Elaborate metaphors and frivolous …

Daily Telegraph makes a meal of EU “embassies” buying crockery


July 21, 2015

The Daily Telegraph published an article – later picked up by other media – on 18 July suggesting that the EU’s European External Action Service (EEAS) was “ordering a £2m dinner service fit for an emperor”. In fact it is launching a tender to supply all the crockery, cutlery and glasses, etc that all of its 140 “delegations” – equivalent to embassies – across the world will need for the next 4 years and doing so in the most economical way, with a flexible contract.

€3m is the absolute maximum that can be spent over four years, but only items actually needed and supplied will be paid for and the real amount spent is likely to be much less. The prices will be the normal rates for the kind of good quality but not extravagant materials that all diplomatic services would expect to use – for example around €10.50 (£7.50) for …

No, Brussels is not calling for Italians to produce mozzarella using powdered milk


July 8, 2015

Reports that the European Commission is trying to force Italy to allow mozzarella to be made from powdered milk are incorrect.

Indeed, the reverse is the case – EU rules prohibit cheese made from powdered milk being sold anywhere in Europe as mozzarella, or indeed as gorgonzola, parmigiano reggiano or provolone.

These and other Italian cheeses have their production methods and ingredients protected from cheap imitations by EU food quality schemes (PDO: protection of designations of origin; PGI: geographical indications and TSG: traditional speciality guaranteed).

These food quality schemes, which also cover a number of UK products – see this database – are a way of protecting Europe’s cultural heritage and there are no plans to water them down.

So what’s the fuss about?

Italy currently has a blanket ban on condensed and powdered milk being used in any dairy products, though it allows their use in other categories of food products –pastries, ice-creams, …

Europe is not banning tourist photos of the London Eye


June 25, 2015

Recent press reports may have left readers with the idea that the EU is about to legislate to “ban” or “censor” holiday snaps of famous monuments and art works and/or make it illegal to upload them to Facebook or Instagram.

There is no such legal proposal on the table.

Even if there were, it would require the agreement not only of MEPs but of a large majority of Member States, most of which, like the UK, currently apply “freedom of panorama”. That principle allows anyone to publish, even for commercial ends, images of public places, including the buildings and public art works permanently located in those places.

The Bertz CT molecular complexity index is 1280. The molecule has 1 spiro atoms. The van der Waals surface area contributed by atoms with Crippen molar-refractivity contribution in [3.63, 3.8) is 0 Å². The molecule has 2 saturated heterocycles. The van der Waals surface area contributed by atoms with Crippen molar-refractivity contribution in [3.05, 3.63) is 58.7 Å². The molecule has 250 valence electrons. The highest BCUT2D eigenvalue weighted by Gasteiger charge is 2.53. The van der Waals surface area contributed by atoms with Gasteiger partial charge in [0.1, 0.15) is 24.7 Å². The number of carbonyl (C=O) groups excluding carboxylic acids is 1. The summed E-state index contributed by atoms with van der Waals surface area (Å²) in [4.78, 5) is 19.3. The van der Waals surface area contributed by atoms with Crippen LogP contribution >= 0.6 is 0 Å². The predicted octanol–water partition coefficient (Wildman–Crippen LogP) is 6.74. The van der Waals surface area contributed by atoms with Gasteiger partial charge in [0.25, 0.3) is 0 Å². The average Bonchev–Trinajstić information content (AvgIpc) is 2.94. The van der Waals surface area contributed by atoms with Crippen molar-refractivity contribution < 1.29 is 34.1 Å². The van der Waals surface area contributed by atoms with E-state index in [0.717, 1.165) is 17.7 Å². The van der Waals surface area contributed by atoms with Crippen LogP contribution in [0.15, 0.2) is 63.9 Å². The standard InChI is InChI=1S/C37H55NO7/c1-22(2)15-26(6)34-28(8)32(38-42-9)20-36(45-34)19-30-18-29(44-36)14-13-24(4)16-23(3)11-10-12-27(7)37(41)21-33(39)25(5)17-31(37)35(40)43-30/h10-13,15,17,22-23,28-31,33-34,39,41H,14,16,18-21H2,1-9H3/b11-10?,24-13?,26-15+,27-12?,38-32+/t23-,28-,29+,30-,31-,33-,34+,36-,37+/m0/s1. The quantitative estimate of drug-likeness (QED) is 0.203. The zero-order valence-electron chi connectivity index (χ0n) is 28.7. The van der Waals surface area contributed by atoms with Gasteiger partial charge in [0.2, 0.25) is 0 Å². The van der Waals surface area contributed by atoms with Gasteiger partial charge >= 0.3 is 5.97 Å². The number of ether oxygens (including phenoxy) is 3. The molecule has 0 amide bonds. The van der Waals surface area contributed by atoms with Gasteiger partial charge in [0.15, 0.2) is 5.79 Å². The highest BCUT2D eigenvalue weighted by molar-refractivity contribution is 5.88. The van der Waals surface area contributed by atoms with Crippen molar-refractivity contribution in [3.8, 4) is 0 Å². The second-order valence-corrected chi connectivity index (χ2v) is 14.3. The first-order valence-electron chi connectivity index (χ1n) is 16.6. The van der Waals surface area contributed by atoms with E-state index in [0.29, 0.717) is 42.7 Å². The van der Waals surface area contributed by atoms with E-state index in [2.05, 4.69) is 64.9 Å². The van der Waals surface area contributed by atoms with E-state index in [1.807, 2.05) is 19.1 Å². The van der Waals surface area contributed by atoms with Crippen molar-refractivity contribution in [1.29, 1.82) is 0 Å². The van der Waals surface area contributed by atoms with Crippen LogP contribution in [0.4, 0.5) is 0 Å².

Some other Member States, including France and Belgium, have laws which restrict – usually to non-commercial purposes – the use of such images without prior authorisation.

But they do not seek to ban people from taking photos for their own pleasure. Neither is there any evidence that …

No, the EU does not give you hay fever


May 29, 2015

Rapeseed, the home grown alternative to olive oil imports first introduced by the Romans, is again in the headlines as its bright yellow blooms transform parts of Britain.

Opinion concerning the impact the flowering crops have on hay fever sufferers is as seasonal as the crops themselves: “Runny eyes and wheezy chest? Blame Britain’s crops of rapeseed“, Daily Mail 2007 and more recently “Yellow crop has been blamed for Shropshire hay fever rise“.

Now the EU stands accused by Dr Madsen Pirie in the Times of being responsible for this perceived allergy misery: “What’s lurid, yellow and makes you sneeze?  Ask the EU“, (21 May 2015).

But the amount of rapeseed currently growing in the UK is not the result of the EU’s Common Agricultural Policy (CAP).

The CAP subsidy system has been reformed considerably over the last quarter of a century. It is now extremely market-oriented and decoupled from production, …

Express brews up dodgy coffee report


May 29, 2015

The Daily Express claims that “Brussels is trying to restrict the drinking habits of Britain’s coffee lovers”.

This is utter rubbish. It is inconceivable that the EU ever could – or would want to – restrict people from drinking as much coffee as they like.

What has happened is that some producers of energy drinks and other products containing caffeine sought EU authorisation for some claims they wanted to make in advertisements about caffeine’s alleged beneficial effects.

The EU is a single market where products can be marketed EU wide under one set of rules, which keeps business costs and prices down.

That means that, to protect consumers, there is a need to assess at European level the veracity of claims about the health-giving properties of food and drink. This is done based on advice from experts from the European Commission and all Member States.

As part of the ongoing assessment of whether …